Input shouldn't be case-sensitive (but displayed case is important: how to insist on case?)

It's easy to type spaces, so encourage spaces to separate things. (but the number of spaces mustn't be important - phone keyboards love to add spaces)

Everything gets converted to lower-case; have to explicitly opt in to upper-case with a modifier.

Words for everything, but support symbols too (if things like × are easy to type)

. before a string of non-space characters to represent a symbol, e.g. variable.

, works similarly to ., but produces upper-case.

Replace curly braces for grouping with: open = {, close = }, and for convenience and = }{ instead of close open, which doesn't look like it makes sense.

My attempt at a new notation

At the moment, I've spent an afternoon on it and it does some simple rewrite rules to convert to TeX.

I don't think this is sustainable: I'm sure that at some point I'll want to diverge from TeX's syntax enough that the conversion will become less straightforward.

But for now, this lets me easily use structures from TeX that I haven't thought about in detail yet.

Here's how it works:

Tokenise

First, the code is tokenised.

There aren't many token types. I think that it's a good idea to minimise the number of token types.

Dot symbol

Regex: /^(\.\s*(\w+?))(?:\W|$)/

A dot, followed by optional space characters, then a string of word (non-space, non-punctuation) characters. Converted to lower-case.

Produces a symbol. Equivalent to just typing lower-case word characters unmodified in TeX

e.g. .n, .speed

Comma symbol

Regex: /^(,\s*(\w+?))(?:\W|$)/

A comma, followed by optional space characters, then a string of word (non-space, non-punctuation) characters. Converted to upper-case.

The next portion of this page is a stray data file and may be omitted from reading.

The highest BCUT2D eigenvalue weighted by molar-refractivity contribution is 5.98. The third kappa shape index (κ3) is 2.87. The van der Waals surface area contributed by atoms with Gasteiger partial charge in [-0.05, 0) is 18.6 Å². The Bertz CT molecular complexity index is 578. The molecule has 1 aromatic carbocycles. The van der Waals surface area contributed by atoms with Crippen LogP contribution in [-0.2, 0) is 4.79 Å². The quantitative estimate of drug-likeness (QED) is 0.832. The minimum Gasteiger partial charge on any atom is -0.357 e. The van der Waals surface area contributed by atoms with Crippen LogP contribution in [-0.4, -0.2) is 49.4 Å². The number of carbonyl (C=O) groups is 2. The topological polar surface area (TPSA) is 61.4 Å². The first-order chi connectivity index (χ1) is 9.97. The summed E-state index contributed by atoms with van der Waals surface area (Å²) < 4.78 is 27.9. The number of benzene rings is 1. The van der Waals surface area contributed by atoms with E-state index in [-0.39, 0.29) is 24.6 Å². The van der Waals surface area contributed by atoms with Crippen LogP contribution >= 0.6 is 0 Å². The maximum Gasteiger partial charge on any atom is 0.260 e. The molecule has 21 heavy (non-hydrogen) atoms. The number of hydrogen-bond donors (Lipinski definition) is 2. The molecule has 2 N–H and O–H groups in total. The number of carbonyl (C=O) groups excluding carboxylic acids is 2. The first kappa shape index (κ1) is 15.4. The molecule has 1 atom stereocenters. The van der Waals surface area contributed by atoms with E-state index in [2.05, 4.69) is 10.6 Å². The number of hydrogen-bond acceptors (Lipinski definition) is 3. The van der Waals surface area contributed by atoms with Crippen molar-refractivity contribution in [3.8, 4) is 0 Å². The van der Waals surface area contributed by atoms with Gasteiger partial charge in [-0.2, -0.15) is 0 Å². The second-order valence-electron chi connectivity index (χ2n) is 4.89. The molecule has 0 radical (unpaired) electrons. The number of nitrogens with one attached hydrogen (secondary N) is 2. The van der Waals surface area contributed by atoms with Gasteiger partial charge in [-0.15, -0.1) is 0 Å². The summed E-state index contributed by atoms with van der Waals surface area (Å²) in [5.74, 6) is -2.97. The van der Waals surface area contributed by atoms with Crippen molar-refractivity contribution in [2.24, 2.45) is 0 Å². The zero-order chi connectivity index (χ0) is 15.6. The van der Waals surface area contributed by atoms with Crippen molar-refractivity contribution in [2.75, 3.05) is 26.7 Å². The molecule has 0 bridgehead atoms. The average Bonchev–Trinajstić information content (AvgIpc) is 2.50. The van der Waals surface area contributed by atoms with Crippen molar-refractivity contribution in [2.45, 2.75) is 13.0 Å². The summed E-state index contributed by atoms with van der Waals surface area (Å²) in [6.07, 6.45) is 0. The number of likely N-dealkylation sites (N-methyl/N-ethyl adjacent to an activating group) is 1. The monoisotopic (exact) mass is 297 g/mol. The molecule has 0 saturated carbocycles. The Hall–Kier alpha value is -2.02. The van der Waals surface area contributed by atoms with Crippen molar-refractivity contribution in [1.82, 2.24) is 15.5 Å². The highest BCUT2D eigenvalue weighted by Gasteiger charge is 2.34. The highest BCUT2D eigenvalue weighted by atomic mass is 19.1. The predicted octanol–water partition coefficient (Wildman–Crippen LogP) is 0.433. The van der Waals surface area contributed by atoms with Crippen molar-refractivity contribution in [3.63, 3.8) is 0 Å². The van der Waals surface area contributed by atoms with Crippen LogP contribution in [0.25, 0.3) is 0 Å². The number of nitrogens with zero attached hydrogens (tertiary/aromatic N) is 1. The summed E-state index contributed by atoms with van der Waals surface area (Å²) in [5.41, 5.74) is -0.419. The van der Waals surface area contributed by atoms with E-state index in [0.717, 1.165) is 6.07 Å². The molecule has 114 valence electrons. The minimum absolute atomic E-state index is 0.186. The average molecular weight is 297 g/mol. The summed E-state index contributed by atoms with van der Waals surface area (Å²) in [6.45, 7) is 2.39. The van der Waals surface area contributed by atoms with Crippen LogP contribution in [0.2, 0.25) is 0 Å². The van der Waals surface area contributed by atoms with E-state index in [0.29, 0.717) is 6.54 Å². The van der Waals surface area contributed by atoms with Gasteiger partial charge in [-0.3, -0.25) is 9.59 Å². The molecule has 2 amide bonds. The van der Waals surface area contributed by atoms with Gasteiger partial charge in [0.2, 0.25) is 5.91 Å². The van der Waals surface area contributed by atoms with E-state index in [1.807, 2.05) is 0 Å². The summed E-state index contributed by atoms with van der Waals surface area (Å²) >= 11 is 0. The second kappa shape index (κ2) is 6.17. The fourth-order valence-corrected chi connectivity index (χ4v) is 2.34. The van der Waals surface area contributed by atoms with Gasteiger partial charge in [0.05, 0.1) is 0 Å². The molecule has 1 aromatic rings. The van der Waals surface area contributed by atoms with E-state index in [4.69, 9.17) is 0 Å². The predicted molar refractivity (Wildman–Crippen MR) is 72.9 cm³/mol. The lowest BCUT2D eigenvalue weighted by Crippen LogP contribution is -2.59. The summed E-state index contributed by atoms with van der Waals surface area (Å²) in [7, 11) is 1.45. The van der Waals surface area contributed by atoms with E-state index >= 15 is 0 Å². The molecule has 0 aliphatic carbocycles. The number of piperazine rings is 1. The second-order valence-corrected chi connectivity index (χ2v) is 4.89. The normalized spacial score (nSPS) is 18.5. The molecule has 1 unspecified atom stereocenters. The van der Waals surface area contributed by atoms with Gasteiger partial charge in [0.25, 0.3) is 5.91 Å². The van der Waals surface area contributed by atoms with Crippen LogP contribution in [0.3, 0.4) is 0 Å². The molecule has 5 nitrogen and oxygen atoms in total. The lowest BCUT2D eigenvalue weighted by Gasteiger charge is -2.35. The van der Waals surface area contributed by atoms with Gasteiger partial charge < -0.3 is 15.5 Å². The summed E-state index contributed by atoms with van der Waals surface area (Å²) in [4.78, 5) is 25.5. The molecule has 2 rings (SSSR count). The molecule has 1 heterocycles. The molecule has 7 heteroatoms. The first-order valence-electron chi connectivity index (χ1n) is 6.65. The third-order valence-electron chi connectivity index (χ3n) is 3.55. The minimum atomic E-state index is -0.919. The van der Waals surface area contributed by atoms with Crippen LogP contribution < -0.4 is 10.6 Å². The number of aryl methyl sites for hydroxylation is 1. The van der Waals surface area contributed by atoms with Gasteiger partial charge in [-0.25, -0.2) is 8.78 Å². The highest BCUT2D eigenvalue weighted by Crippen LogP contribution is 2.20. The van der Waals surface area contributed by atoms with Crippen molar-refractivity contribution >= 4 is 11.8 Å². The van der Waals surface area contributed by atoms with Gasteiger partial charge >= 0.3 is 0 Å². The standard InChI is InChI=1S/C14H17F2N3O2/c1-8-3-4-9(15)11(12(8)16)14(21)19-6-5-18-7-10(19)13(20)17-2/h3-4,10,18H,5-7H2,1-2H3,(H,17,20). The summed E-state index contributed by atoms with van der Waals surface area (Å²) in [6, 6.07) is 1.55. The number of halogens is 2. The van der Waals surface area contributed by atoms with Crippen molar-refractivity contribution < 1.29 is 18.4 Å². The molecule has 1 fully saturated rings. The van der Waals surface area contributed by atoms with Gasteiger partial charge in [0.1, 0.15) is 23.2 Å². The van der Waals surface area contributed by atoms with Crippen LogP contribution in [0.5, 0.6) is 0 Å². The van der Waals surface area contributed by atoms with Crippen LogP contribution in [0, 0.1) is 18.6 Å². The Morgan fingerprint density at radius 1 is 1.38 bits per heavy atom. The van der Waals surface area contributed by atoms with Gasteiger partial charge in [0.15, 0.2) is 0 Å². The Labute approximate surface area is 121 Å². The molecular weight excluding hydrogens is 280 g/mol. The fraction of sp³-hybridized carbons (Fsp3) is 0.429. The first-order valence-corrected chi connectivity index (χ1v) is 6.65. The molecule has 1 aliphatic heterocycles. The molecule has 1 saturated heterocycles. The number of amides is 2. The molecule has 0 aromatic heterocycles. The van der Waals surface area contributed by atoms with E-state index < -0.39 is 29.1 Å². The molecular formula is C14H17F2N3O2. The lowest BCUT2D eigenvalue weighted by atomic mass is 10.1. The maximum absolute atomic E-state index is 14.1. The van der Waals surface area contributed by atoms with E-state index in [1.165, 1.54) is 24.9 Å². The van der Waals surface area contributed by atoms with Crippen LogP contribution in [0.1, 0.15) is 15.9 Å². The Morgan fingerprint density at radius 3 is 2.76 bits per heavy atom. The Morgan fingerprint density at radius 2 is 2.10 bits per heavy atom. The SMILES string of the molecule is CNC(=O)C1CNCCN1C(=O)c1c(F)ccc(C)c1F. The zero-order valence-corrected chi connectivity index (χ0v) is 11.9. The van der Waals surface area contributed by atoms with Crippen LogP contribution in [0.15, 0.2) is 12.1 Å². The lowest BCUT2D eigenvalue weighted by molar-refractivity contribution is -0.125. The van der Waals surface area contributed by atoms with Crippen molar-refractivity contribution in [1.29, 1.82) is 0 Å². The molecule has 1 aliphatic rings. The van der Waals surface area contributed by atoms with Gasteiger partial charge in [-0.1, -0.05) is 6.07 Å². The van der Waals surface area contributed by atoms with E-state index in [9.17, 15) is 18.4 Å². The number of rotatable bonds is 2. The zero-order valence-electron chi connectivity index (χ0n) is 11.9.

Produces a symbol. Equivalent to just typing upper-case word characters unmodified in TeX

Dot literal

Regex: /^\.\./

Produces a literal dot.

Comma literal

Regex: /^,,/

Produces a literal comma.

Plain tex

Regex: /^("([^"]*)")/

Produces a string of plain text.

Equivalent to \text{…} in TeX.

Whitespace

Regex: /^(\s+)/

Ignored!

Number

Regex: /^(\d+(?:\.\s*\d+)?)/

The second real localisation problem: for convenience, I'd like to type numbers without putting a dot in front, but that means that I have to say what the decimal separator is.

So this might go, and you'll have to put a dot in front of a number, unless I can think of a clever way of dealing with decimal separators (maybe everything from a digit to the next whitespace is a single token?)

Keyword

Regex: /^(\w+)/

Any string of word characters.

If it's a defined keyword, it's replaced with whatever TeX code the definition specifies, otherwise it's prepended with a \ and we assume it's a TeX command.

Symbol

Regex: /^(\W+)/

Any string of non-word characters.

At the moment, I assume these are all valid TeX. At least in MathJax, things like × and ÷ are OK.

Most of the structural features are implemented as keywords.

Keyword

Replaced with

lb

\left(

rb

\right)

eq

=

plus

+

minus

-

times

\times

divide

\divide

sup

^

sub

_

from

_

to

^

open

{

close

}

and

}{

bold

\mathbf

italic

\mathit

roman

\mathrm

bb

\mathbb

frak

\mathfrak

op

\operatorname

l

&

e

\\

When converting to TeX, dot/comma symbols and number literals are always wrapped in curly braces, so they're treated as atoms.

A nice side-effect of this is that environments become slightly easier to type, omitting curly braces:

begin.matrix … end.matrix

Here's the definition of standard deviation written in this system, on my Samsung tablet:

Sigma eq sqrt open frac 1 ,N sum from open. i eq 1 close to ,N lb .x sub .I minus mu rb to 2 close

That produces

\begin{equation*} \sigma = \sqrt { \frac {1} {N} \sum _ { {i} = {1} } ^ {N} \left( {x} _ {i} - \mu \right) ^ {2} } \end{equation*}

Note that a couple of things were capitalised, and the space between the dot and the i just after open doesn't matter.

So...

I don't believe I'm making something that will realistically be used by many people, or even by myself, but I think I've identified some important points and I'm sure it'll inspire something in my real work down the line.